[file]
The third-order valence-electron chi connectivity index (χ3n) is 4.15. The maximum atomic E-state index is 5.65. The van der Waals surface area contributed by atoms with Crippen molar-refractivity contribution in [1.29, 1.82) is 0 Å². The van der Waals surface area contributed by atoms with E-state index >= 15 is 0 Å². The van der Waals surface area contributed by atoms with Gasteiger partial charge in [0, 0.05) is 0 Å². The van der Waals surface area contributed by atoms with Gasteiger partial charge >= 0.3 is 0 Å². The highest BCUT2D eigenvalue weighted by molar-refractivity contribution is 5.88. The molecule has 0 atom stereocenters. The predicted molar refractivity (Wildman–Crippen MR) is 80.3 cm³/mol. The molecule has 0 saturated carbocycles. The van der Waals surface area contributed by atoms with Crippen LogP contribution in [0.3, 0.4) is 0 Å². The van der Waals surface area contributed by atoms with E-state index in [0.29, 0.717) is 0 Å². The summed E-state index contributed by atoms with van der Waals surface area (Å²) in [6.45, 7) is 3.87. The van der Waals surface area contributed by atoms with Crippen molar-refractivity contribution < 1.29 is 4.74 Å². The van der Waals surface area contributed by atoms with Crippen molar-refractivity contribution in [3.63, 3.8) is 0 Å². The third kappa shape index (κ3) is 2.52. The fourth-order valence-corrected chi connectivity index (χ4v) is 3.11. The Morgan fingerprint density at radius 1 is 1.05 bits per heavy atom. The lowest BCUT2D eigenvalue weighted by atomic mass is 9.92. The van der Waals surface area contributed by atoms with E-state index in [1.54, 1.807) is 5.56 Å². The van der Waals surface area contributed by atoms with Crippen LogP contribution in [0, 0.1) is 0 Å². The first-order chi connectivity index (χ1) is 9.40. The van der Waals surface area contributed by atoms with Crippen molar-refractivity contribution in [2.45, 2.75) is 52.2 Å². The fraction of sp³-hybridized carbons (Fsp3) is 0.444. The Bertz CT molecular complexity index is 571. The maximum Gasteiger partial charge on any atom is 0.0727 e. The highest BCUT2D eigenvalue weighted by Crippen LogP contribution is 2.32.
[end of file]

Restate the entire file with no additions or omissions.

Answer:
The third-order valence-electron chi connectivity index (χ3n) is 4.15. The maximum atomic E-state index is 5.65. The van der Waals surface area contributed by atoms with Crippen molar-refractivity contribution in [1.29, 1.82) is 0 Å². The van der Waals surface area contributed by atoms with E-state index >= 15 is 0 Å². The van der Waals surface area contributed by atoms with Gasteiger partial charge in [0, 0.05) is 0 Å². The van der Waals surface area contributed by atoms with Gasteiger partial charge >= 0.3 is 0 Å². The highest BCUT2D eigenvalue weighted by molar-refractivity contribution is 5.88. The molecule has 0 atom stereocenters. The predicted molar refractivity (Wildman–Crippen MR) is 80.3 cm³/mol. The molecule has 0 saturated carbocycles. The van der Waals surface area contributed by atoms with Crippen LogP contribution in [0.3, 0.4) is 0 Å². The van der Waals surface area contributed by atoms with E-state index in [0.29, 0.717) is 0 Å². The summed E-state index contributed by atoms with van der Waals surface area (Å²) in [6.45, 7) is 3.87. The van der Waals surface area contributed by atoms with Crippen molar-refractivity contribution < 1.29 is 4.74 Å². The van der Waals surface area contributed by atoms with Crippen molar-refractivity contribution in [3.63, 3.8) is 0 Å². The third kappa shape index (κ3) is 2.52. The fourth-order valence-corrected chi connectivity index (χ4v) is 3.11. The Morgan fingerprint density at radius 1 is 1.05 bits per heavy atom. The lowest BCUT2D eigenvalue weighted by atomic mass is 9.92. The van der Waals surface area contributed by atoms with E-state index in [1.54, 1.807) is 5.56 Å². The van der Waals surface area contributed by atoms with Crippen LogP contribution in [0, 0.1) is 0 Å². The first-order chi connectivity index (χ1) is 9.40. The van der Waals surface area contributed by atoms with Crippen molar-refractivity contribution in [2.45, 2.75) is 52.2 Å². The fraction of sp³-hybridized carbons (Fsp3) is 0.444. The Bertz CT molecular complexity index is 571. The maximum Gasteiger partial charge on any atom is 0.0727 e. The highest BCUT2D eigenvalue weighted by Crippen LogP contribution is 2.32.